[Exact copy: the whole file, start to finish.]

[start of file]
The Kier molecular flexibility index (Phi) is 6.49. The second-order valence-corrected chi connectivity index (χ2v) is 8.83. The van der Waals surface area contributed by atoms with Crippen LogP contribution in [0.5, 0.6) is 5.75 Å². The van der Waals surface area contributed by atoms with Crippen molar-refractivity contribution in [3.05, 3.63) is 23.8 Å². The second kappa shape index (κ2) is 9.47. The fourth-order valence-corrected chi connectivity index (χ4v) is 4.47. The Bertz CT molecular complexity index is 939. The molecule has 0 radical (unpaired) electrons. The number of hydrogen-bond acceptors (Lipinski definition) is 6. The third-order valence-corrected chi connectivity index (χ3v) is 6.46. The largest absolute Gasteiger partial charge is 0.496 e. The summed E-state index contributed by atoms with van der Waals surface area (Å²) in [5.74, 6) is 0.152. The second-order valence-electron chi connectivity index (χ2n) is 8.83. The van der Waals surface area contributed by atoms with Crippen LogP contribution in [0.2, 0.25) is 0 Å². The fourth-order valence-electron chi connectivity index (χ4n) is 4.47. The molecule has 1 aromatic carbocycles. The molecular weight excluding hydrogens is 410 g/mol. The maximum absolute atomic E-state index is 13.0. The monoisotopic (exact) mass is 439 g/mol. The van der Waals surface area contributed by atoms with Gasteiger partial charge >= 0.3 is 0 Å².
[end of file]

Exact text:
The Kier molecular flexibility index (Phi) is 6.49. The second-order valence-corrected chi connectivity index (χ2v) is 8.83. The van der Waals surface area contributed by atoms with Crippen LogP contribution in [0.5, 0.6) is 5.75 Å². The van der Waals surface area contributed by atoms with Crippen molar-refractivity contribution in [3.05, 3.63) is 23.8 Å². The second kappa shape index (κ2) is 9.47. The fourth-order valence-corrected chi connectivity index (χ4v) is 4.47. The Bertz CT molecular complexity index is 939. The molecule has 0 radical (unpaired) electrons. The number of hydrogen-bond acceptors (Lipinski definition) is 6. The third-order valence-corrected chi connectivity index (χ3v) is 6.46. The largest absolute Gasteiger partial charge is 0.496 e. The summed E-state index contributed by atoms with van der Waals surface area (Å²) in [5.74, 6) is 0.152. The second-order valence-electron chi connectivity index (χ2n) is 8.83. The van der Waals surface area contributed by atoms with Crippen LogP contribution in [0.2, 0.25) is 0 Å². The fourth-order valence-electron chi connectivity index (χ4n) is 4.47. The molecule has 1 aromatic carbocycles. The molecular weight excluding hydrogens is 410 g/mol. The maximum absolute atomic E-state index is 13.0. The monoisotopic (exact) mass is 439 g/mol. The van der Waals surface area contributed by atoms with Gasteiger partial charge >= 0.3 is 0 Å².